The retail chapter is fascinating, taking in 19th century British arcades and grander versions in Brussels, St Petersburg and Milan. The latter, a four-storey Galleria Vittoria Emmanuele II (1877) was to inspire the American mall of the next century. This is a good yarn. Architect Victor Gruen designed the first, Northland Shopping Center in Detroit in 1954, a development praised by Jane Jacobs with buildings and landscaped squares tied together by long colonnades and traffic banished to the peripheries. Two years later, he designed the first fully enclosed air-conditioned mall in America, described by Frank Lloyd Wright as ‘repulsive’. Gruen incorporated art, fountains, and public spaces for events, even lectures. As well as effective retail spaces he ‘seemed genuinely to believe that he could create a cultured agora in the new social spaces,’ says Luckhurst. A new mall was built in America every year until 2008, but Gruen hated the legacy of malls which deviated from his vision and in 1978 disclaimed his role in creating the building type, which he said had ‘destroyed our cities’. I enjoyed the consideration of the ‘Zombie Effect’ – the semi-trance state that shoppers can find themselves in within shopping malls. Now, one third of the 1200 malls in America are dead or dying, another sign of how a corridor once associated with utopian ideals has developed what Luckhurst calls a ‘darker, dystopian flavour’.
The hotel corridor gets full consideration, including the extraordinary mega expo hotels of EM Statler around the turn of the 20th century in America – at the St Louis hotel, some corridors were almost half a mile long. There’s an account of the curious story of Peacock Alley, a promenade for wealthy guests built between the Waldorf and the Astoria in New York that attracted thousands of gawpers a day in the early 20th century. Luckhurst enjoys exploring the idea of corridor ‘dread’ – the sense of unease that long hotel corridors create in films such as The Shining.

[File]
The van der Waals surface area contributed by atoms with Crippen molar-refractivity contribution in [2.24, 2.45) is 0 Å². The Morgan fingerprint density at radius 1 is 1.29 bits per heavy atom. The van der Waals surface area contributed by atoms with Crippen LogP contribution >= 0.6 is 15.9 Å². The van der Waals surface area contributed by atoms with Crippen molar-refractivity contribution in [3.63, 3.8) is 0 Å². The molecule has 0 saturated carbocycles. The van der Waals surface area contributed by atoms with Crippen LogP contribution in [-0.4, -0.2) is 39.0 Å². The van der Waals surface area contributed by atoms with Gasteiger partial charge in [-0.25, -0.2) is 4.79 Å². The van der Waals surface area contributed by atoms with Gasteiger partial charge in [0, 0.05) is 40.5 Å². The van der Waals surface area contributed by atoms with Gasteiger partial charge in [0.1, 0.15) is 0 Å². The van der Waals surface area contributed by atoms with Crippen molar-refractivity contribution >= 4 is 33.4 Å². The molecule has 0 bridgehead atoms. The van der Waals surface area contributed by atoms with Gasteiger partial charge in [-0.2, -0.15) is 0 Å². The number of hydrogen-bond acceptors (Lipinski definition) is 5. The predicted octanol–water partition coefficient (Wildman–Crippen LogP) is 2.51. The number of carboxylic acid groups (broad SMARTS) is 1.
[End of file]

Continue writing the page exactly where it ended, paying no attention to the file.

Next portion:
The private home typology is also rich territory, with corridors used variously as grand processional spaces or to achieve privacy by by-passing enfilade series of public rooms. Circulation in grand houses could become highly complex, with separate family, servant and public routes that were challenging to keep apart.
It’s all hugely disparate and stimulating stuff, with the architectural narrative greatly enlivened by the cultural references and analysis. But I’m surprised that the author didn’t make more of what has in recent years been something of a resurgence of the corridor as a social space, whether in the widening of school corridors into learning areas, re-shaping of some hospital corridors to include places to sit and chat and in today’s workspaces, a determined effort to design circulation spaces as areas for serendipitous encounters where people have space to pause and converse.
Corridors – Passages of Modernity by Roger Luckhurst, Reaktion Books, HB, £25